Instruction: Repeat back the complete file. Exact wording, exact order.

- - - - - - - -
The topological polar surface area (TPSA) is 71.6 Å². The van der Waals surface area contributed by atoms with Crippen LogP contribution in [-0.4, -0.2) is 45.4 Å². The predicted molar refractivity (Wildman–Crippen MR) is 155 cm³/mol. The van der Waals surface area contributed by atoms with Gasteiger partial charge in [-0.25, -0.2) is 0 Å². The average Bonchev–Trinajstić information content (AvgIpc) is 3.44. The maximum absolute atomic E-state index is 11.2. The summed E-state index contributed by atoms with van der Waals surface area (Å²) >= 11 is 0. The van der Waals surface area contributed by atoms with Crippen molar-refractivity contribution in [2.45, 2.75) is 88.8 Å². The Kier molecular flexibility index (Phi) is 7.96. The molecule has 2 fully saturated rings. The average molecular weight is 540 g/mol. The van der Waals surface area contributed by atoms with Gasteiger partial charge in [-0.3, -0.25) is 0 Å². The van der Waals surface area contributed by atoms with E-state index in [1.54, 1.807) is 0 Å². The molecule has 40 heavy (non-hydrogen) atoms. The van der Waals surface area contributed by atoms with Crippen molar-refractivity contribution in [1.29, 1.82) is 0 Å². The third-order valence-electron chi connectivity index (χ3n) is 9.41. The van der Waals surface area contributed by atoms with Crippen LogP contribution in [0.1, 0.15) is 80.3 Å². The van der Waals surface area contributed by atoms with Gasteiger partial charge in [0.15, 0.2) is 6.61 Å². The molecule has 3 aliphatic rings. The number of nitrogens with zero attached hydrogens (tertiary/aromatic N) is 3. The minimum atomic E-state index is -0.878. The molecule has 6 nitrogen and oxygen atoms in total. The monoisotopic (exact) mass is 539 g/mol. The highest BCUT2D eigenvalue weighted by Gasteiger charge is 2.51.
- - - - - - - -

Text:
The topological polar surface area (TPSA) is 71.6 Å². The van der Waals surface area contributed by atoms with Crippen LogP contribution in [-0.4, -0.2) is 45.4 Å². The predicted molar refractivity (Wildman–Crippen MR) is 155 cm³/mol. The van der Waals surface area contributed by atoms with Gasteiger partial charge in [-0.25, -0.2) is 0 Å². The average Bonchev–Trinajstić information content (AvgIpc) is 3.44. The maximum absolute atomic E-state index is 11.2. The summed E-state index contributed by atoms with van der Waals surface area (Å²) >= 11 is 0. The van der Waals surface area contributed by atoms with Crippen molar-refractivity contribution in [2.45, 2.75) is 88.8 Å². The Kier molecular flexibility index (Phi) is 7.96. The molecule has 2 fully saturated rings. The average molecular weight is 540 g/mol. The van der Waals surface area contributed by atoms with Gasteiger partial charge in [-0.3, -0.25) is 0 Å². The van der Waals surface area contributed by atoms with E-state index in [1.54, 1.807) is 0 Å². The molecule has 40 heavy (non-hydrogen) atoms. The van der Waals surface area contributed by atoms with Crippen molar-refractivity contribution in [1.29, 1.82) is 0 Å². The third-order valence-electron chi connectivity index (χ3n) is 9.41. The van der Waals surface area contributed by atoms with Crippen LogP contribution in [0.1, 0.15) is 80.3 Å². The van der Waals surface area contributed by atoms with Gasteiger partial charge in [0.15, 0.2) is 6.61 Å². The molecule has 3 aliphatic rings. The number of nitrogens with zero attached hydrogens (tertiary/aromatic N) is 3. The minimum atomic E-state index is -0.878. The molecule has 6 nitrogen and oxygen atoms in total. The monoisotopic (exact) mass is 539 g/mol. The highest BCUT2D eigenvalue weighted by Gasteiger charge is 2.51.